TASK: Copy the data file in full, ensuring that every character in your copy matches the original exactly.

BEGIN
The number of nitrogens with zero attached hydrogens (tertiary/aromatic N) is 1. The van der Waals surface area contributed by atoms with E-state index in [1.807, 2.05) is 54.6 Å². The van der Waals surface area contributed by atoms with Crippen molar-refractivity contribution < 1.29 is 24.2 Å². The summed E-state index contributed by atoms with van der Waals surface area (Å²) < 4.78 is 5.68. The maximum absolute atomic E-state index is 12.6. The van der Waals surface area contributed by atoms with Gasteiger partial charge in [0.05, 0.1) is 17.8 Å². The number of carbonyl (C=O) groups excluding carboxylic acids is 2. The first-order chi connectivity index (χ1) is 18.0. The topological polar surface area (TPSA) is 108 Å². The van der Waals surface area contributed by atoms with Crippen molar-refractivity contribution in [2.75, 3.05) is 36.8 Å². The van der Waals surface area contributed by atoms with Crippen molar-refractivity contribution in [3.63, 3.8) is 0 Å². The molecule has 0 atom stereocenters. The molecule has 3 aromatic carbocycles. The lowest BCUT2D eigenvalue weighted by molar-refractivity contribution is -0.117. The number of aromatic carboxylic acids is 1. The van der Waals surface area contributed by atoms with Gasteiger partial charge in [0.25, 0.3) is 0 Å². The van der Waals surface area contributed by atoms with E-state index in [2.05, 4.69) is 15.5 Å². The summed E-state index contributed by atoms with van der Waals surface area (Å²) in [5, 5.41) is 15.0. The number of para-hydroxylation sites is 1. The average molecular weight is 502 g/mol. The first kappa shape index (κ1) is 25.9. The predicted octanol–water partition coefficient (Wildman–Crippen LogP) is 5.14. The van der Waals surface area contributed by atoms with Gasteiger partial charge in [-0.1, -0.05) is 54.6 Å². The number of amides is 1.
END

The number of nitrogens with zero attached hydrogens (tertiary/aromatic N) is 1. The van der Waals surface area contributed by atoms with E-state index in [1.807, 2.05) is 54.6 Å². The van der Waals surface area contributed by atoms with Crippen molar-refractivity contribution < 1.29 is 24.2 Å². The summed E-state index contributed by atoms with van der Waals surface area (Å²) < 4.78 is 5.68. The maximum absolute atomic E-state index is 12.6. The van der Waals surface area contributed by atoms with Gasteiger partial charge in [0.05, 0.1) is 17.8 Å². The number of carbonyl (C=O) groups excluding carboxylic acids is 2. The first-order chi connectivity index (χ1) is 18.0. The topological polar surface area (TPSA) is 108 Å². The van der Waals surface area contributed by atoms with Crippen molar-refractivity contribution in [2.75, 3.05) is 36.8 Å². The van der Waals surface area contributed by atoms with Crippen molar-refractivity contribution in [3.63, 3.8) is 0 Å². The molecule has 0 atom stereocenters. The molecule has 3 aromatic carbocycles. The lowest BCUT2D eigenvalue weighted by molar-refractivity contribution is -0.117. The number of aromatic carboxylic acids is 1. The van der Waals surface area contributed by atoms with Gasteiger partial charge in [0.25, 0.3) is 0 Å². The van der Waals surface area contributed by atoms with E-state index in [2.05, 4.69) is 15.5 Å². The summed E-state index contributed by atoms with van der Waals surface area (Å²) in [5, 5.41) is 15.0. The number of para-hydroxylation sites is 1. The average molecular weight is 502 g/mol. The first kappa shape index (κ1) is 25.9. The predicted octanol–water partition coefficient (Wildman–Crippen LogP) is 5.14. The van der Waals surface area contributed by atoms with Gasteiger partial charge in [-0.1, -0.05) is 54.6 Å². The number of amides is 1.